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Widely embraced as a medical lifeboat during the pandemic, telehealth is showing signs of taking on water.

A new study from a team of Johns Hopkins and Stanford researchers suggests that telemedicine — at least in its current form — may be ill-suited to staunch the collateral health effects of the pandemic, such as a rise in heart attacks and strokes among patients with chronic conditions. The research, published this month in JAMA Network Open, offers an early insight into the quality of telehealth visits during the pandemic at a time when most studies have only looked at quantity.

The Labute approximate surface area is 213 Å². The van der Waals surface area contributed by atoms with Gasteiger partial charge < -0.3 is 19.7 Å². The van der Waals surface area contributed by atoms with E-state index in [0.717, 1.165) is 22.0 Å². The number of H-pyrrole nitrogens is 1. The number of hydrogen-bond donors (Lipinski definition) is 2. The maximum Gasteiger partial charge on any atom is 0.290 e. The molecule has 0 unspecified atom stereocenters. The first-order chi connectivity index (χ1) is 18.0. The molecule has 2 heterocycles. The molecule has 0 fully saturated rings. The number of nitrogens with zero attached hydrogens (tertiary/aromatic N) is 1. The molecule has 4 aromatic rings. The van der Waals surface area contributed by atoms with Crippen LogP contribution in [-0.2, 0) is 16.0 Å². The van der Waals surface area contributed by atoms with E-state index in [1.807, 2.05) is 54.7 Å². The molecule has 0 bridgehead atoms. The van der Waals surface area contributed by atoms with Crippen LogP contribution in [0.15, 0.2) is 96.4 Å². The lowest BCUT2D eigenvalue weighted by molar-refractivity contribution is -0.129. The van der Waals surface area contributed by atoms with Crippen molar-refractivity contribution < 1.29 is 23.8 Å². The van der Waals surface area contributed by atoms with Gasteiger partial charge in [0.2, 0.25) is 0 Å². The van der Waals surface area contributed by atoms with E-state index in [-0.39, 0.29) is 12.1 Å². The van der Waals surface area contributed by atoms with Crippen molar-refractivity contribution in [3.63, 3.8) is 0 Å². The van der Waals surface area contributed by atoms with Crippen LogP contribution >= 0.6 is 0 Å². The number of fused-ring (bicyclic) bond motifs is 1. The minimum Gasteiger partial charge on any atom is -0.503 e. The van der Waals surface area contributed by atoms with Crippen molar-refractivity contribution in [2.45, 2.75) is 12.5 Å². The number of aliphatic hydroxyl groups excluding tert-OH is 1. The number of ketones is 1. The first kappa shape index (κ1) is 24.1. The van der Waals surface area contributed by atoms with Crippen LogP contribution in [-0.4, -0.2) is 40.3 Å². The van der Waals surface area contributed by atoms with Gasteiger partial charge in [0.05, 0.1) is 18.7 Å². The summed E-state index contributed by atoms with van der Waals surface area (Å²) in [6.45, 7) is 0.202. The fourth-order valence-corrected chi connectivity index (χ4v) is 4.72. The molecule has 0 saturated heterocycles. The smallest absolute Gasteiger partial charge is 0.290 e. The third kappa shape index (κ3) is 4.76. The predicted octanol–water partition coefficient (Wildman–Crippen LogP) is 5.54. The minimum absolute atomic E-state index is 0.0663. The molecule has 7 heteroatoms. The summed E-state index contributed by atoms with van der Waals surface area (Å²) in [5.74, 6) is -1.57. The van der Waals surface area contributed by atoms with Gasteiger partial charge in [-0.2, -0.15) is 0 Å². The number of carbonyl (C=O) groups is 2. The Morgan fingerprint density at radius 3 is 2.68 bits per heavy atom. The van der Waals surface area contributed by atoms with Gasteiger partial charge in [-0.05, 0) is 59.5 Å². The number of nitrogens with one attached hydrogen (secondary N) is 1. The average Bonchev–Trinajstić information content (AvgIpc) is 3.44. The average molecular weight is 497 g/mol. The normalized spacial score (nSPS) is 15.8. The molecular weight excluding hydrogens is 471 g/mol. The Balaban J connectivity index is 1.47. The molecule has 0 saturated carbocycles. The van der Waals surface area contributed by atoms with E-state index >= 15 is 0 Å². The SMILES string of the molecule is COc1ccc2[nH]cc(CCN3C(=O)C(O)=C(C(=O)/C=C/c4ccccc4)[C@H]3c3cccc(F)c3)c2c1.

The analysis — which pulled quarterly data from roughly 4,000 physicians in outpatient practices between Jan. 1, 2018 and June 30, 2020 — found that clinicians delivering care virtually rarely assess blood pressure or cholesterol, two vital indicators of heart and metabolic health among patients with chronic illnesses, and measures that are often relied upon for medication management.

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